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Florida High School’s ‘Parent University’ Helps Navigate Learning Recovery

Haines City High School counselor Leslie Paul brings parents together every month to build stronger family-school partnerships

Meghan Gallagher/The 74

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As parents struggled with the pandemic’s lingering impact on their children’s learning, a Central Florida high school counselor created “Parent University” — a monthly meeting touching on everything from graduation requirements to student mental health. 

Haines City High School counselor Leslie Paul’s goal is to help parents with their children’s learning recovery and build stronger family-school partnerships.

“In order to educate the students, we have to educate the parents,” Paul told The 74. “COVID has changed the way we do things so we have to engage and help them understand that.”

Haines City High School’s “Parent University” meeting. (Leslie Paul)

Whether it be the school auditorium or a local community center, Paul has taken the show on the road ready to facilitate conversations with over 200 parents per meeting since it first debuted in September 2022.

“We’re a Title I school and a lot of our families come from 20 to 30 minutes away,” principal Adam Lane told The 74.

“They’re very appreciative and grateful to have this opportunity to come out and just talk to somebody…parents have even called us to ask questions about something we covered to make sure they understood.”

Chicken tenders, pizza and other food is served at every “Parent University” meeting. (Leslie Paul)

Past meetings have revolved around technology training, learning how to check their childrens’ grades and helping students with special needs.

Paul has also brought in guest speakers from local technical colleges and financial aid representatives to show parents about what next steps could look like for their children post-graduation.

“We have to stop assuming that everybody knows what’s going on,” Paul said. “We have to grow together and make sure we’re not leaving the parents behind.”

Pamphlets, flyers and other giveaways at the “Parent University” meeting. (Leslie Paul)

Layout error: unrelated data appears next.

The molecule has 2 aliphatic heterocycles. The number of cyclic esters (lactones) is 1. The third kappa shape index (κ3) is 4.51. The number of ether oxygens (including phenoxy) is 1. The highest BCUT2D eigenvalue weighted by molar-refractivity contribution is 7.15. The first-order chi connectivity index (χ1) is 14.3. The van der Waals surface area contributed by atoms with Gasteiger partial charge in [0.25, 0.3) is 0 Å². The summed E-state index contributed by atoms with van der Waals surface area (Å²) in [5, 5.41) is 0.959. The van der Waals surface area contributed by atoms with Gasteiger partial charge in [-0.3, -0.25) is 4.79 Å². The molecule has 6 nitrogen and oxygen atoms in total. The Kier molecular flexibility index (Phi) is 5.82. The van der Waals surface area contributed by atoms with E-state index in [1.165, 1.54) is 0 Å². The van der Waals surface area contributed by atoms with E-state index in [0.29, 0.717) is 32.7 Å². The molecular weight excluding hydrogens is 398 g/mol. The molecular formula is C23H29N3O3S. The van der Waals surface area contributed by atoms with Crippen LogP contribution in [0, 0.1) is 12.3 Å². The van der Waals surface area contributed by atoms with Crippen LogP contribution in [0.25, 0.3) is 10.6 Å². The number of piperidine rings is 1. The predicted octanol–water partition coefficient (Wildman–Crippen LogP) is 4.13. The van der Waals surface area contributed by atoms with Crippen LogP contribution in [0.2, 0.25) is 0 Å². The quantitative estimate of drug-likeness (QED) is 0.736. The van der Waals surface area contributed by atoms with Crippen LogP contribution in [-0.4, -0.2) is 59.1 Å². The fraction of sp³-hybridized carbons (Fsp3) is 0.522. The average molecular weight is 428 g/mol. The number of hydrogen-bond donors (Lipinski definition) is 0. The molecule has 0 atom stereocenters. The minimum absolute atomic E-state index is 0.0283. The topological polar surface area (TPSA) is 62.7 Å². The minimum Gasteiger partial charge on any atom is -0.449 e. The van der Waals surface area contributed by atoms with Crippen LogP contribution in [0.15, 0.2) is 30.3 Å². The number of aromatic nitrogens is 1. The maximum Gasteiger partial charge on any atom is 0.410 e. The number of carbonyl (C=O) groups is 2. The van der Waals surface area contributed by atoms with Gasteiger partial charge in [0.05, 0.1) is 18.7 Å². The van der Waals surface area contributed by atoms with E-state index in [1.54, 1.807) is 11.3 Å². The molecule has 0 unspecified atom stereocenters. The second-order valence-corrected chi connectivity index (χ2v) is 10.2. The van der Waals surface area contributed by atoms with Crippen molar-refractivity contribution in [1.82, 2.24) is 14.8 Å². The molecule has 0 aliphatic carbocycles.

Amanda Steele, a Haines City High School parent, said the meetings have given her the confidence to help her children with their school work.

“To be involved and know what’s going on and actually have official meetings was really awesome,” Steele told The 74.

Haines City High School parent Amanda Steele with her two kids. (Amanda Steele)

Lane said “Parent University” struck a chord with him when Paul first introduced the idea.

“The reason I loved this idea is because it really related to me as I navigated being a principal during the day and a parent in the evening,” Lane said.

Lane, the father of a third grade student, said the tumultuous nature of online learning during lockdown left him in need of support.

“She went from e-learning in first grade to coming out of e-learning to now blending it all together now that she’s back in the classroom,” Lane said. “So even in my 21st year working in education…I know I need courses on how to help her.”

Lane said “Parent University” has given many parents like Steele a unique opportunity to learn how in-person schooling has changed from the pandemic.

“I meet parents all the time that want to do better and they know they’re out of touch with reality,” Lane said. “So I love the idea of bringing parents in and teaching them that it’s a lot simpler than they realize.”

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